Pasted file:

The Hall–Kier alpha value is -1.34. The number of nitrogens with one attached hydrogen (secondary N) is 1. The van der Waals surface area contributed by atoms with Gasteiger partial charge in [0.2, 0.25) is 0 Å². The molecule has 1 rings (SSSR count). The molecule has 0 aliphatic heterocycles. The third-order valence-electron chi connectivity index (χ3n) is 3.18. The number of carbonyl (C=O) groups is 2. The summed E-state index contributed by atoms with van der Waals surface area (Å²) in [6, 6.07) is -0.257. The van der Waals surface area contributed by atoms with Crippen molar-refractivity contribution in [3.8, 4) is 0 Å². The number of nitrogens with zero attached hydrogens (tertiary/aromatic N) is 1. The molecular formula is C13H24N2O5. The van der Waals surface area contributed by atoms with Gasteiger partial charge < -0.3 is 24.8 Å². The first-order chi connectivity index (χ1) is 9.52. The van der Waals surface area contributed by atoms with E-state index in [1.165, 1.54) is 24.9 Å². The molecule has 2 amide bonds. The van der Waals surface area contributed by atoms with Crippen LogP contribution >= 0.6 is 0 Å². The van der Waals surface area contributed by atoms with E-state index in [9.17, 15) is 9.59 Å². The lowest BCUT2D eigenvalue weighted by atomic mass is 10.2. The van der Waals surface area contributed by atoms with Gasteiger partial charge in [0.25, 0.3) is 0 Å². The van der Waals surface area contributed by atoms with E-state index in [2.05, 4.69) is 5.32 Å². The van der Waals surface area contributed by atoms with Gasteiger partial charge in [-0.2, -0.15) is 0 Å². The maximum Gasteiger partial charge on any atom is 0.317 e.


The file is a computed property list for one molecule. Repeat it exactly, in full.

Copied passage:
The Hall–Kier alpha value is -1.34. The number of nitrogens with one attached hydrogen (secondary N) is 1. The van der Waals surface area contributed by atoms with Gasteiger partial charge in [0.2, 0.25) is 0 Å². The molecule has 1 rings (SSSR count). The molecule has 0 aliphatic heterocycles. The third-order valence-electron chi connectivity index (χ3n) is 3.18. The number of carbonyl (C=O) groups is 2. The summed E-state index contributed by atoms with van der Waals surface area (Å²) in [6, 6.07) is -0.257. The van der Waals surface area contributed by atoms with Crippen molar-refractivity contribution in [3.8, 4) is 0 Å². The number of nitrogens with zero attached hydrogens (tertiary/aromatic N) is 1. The molecular formula is C13H24N2O5. The van der Waals surface area contributed by atoms with Gasteiger partial charge < -0.3 is 24.8 Å². The first-order chi connectivity index (χ1) is 9.52. The van der Waals surface area contributed by atoms with E-state index in [1.165, 1.54) is 24.9 Å². The molecule has 2 amide bonds. The van der Waals surface area contributed by atoms with Crippen LogP contribution >= 0.6 is 0 Å². The van der Waals surface area contributed by atoms with E-state index in [9.17, 15) is 9.59 Å². The lowest BCUT2D eigenvalue weighted by atomic mass is 10.2. The van der Waals surface area contributed by atoms with Gasteiger partial charge in [0.25, 0.3) is 0 Å². The van der Waals surface area contributed by atoms with E-state index in [2.05, 4.69) is 5.32 Å². The van der Waals surface area contributed by atoms with Gasteiger partial charge in [-0.2, -0.15) is 0 Å². The maximum Gasteiger partial charge on any atom is 0.317 e.